CANTEEN AND CUP WITH GETTYSBURG CAMPAIGN SERVICE AND BATTLE HONORS, BATTERY K 1st US LIGHT ARTILLERY: HORSE ARTILLERY!

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Item Code: 490-2627

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These two pieces are decorated to commemorate the soldier’s service, particularly during the summer and fall of 1863. The canteen is an 1812 pattern cheesebox style with original olive drab paint, leather strap brackets, and a maker’s initials “ZH” or “HZ” branded on the reverse. The hole for the spout shows some chipping, but nothing bothersome and the paint is original and very good. Some 25,000 of these were ordered by Tench Coxe, Purveyor of Public Supplies, in 1812 to supply detached militia troops acting as auxiliaries to U.S. regulars. They were supplied by a number of coopers. Elisha Burr is known as one supplier, but others branded with initials such as “J.R..” “N.R.,” and, here, “ZH” or “NH” have not yet been identified. See O’Donnell, Canteens, pp. 47ff., for details on this pattern. Quantities ended up in state and militia hands after the war.

In this case an artist added a pair of crossed cannons, muzzle down, painted in yellow on the face, with “WILLIAMSPORT” is top center and “JUL 6 63” at bottom center, both in yellow matching the cannons. The unit designation is added in red in the angles formed by the barrels: “K” over “1” top and bottom: “U” and “S” at either side indicating Battery K 1st U.S. Artillery.

The pewter cup, goblet in form, is nicely engraved with a ric-rac border along the lip and a standing eagle with raised wings on the other. Added more crudely, certainly by the veteran himself, are four battle honors: WILLIAMSPORT / BOONSBORO / GETTYSBURG / CULPEPPER.” The base is engraved, “P.R. 1864 BAT K 1st US ART.”

We do not find a “P.R.” in the readily available online rosters of Battery K, but we do find a Paul Rutter of Battery E, who served from April 9, 1861, to discharge on April 4, 1864. This fits the date on the goblet base and he is a particularly likely candidate since during the Gettysburg Campaign both batteries served in the Second Horse Artillery Brigade of the Army of the Potomac’s Cavalry Division and may have loaned one another personnel to fill their ranks. Battery E had already consolidated with Battery G and transfers regarded as temporary were likely kept on the books of the original company.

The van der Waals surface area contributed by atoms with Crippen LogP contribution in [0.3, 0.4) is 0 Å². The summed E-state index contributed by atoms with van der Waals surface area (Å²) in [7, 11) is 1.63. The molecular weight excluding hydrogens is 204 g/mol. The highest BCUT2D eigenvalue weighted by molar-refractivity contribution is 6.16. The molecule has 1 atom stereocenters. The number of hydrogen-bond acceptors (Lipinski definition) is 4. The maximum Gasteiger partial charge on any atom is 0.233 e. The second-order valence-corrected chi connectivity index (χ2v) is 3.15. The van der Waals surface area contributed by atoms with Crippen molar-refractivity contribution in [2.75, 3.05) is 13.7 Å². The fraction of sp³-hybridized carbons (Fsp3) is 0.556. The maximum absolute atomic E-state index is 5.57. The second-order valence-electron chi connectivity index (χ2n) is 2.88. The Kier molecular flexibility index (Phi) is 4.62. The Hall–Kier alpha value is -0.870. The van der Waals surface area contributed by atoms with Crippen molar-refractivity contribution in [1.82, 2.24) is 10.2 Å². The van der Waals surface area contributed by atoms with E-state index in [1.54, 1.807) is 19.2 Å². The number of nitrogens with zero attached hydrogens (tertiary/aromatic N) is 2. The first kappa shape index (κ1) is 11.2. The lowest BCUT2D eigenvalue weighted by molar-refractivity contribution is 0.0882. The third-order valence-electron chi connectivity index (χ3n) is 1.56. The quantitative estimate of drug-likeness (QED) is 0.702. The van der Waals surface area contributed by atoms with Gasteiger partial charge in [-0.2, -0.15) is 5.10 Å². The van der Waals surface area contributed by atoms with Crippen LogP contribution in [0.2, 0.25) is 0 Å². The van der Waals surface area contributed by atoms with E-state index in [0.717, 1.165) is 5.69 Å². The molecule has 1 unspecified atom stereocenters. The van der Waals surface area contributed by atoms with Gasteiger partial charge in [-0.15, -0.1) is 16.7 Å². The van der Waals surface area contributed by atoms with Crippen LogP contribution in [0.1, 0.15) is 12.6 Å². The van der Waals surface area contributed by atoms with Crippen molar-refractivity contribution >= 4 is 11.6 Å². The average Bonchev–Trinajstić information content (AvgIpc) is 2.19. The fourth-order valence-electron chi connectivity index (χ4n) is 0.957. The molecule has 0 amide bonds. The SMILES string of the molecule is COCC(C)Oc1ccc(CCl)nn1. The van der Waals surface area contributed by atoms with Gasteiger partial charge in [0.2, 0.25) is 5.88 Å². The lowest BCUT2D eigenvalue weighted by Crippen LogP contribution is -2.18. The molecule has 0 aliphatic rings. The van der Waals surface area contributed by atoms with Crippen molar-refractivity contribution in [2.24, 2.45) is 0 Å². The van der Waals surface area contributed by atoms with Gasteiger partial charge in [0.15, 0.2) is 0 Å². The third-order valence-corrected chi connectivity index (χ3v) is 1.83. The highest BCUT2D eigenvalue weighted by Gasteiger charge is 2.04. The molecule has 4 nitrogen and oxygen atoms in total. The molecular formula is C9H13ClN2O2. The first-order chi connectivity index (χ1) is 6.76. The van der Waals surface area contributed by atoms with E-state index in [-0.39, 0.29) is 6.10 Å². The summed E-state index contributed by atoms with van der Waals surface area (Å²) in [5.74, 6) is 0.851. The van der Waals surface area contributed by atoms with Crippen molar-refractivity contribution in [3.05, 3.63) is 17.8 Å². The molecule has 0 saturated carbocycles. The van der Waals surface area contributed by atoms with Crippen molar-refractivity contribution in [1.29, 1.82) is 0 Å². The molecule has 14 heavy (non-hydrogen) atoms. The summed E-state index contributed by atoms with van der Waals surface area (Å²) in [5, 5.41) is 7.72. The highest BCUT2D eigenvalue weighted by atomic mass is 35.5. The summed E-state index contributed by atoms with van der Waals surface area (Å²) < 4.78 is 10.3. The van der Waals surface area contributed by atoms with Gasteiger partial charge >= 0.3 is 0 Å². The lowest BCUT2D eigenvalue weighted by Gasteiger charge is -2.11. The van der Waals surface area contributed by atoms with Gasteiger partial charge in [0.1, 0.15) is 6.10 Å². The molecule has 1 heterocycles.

At Gettysburg Battery E did not see much action, but Graham’s Battery K fought in support of Merritt and Kilpatrick on July 3 against the Confederate right. They also took part in the race to cut off Lee’s retreat and destroy his wagon trains. On July 6 Battery K, once more with Merritt, was part of the attack against the east side of Williamsport, which turned into a stiff fight not only from Confederate defenders in the town, but from a Confederate advance from the north that caused Merritt and others to pull back toward Boonsboro. Merritt praised the battery in his official reports. Buford did also: “Captain Graham fought his battery with marked ability, and to the admiration of all witnesses. The officers and men behaved with their usual courage, displaying great unwillingness to fall back, and requiring repeated orders before they did so.”

Two days later, July 8, they were again engaged as Stuart sent four cavalry brigades down the roads northeast of the town. Laino remarks in his map of the engagement that it developed into a contest between Confederate and Union horse artillery. Buford reported the action lasted from 5:00 a.m. to about 5:00 p.m. Confederate began to gain the upper hand until Union infantry began arriving. Buford reported driving Confederates back about four miles. The last battle honor on the goblet refers to the battle fought on Sept. 13, 1863, as Pleasanton led his three cavalry divisions across the Rappahannock to attack Stuart’s headquarters at Culpepper Court House. Union cavalry captured the town, Custer gathering up one hundred prisoners and three artillery pieces in charge on the center of the Confederate line. With heavy skirmishing Confederates staged a fighting withdrawal to cross the Rapidan, where Union forces did not follow.

Anything related to the mounted artillery units serving with the cavalry is scarce and this set displays great. Decorating the canteen specifically with “Williamsport” and none of the other engagements indicates it was a souvenir of the battle and likely Confederate used: it was nothing issued to Federal troops in the Civil War. But, although an older style, it was lightweight and functional, and Confederates were certainly not averse to wood canteens, which many thought kept water cooler. The cup was professionally, if somewhat naively, engraved with the eagle, but the lettering was certainly done by the veteran. He may have done the canteen as well, if his talents suited painting better than engraving.  [sr] [ph:L]

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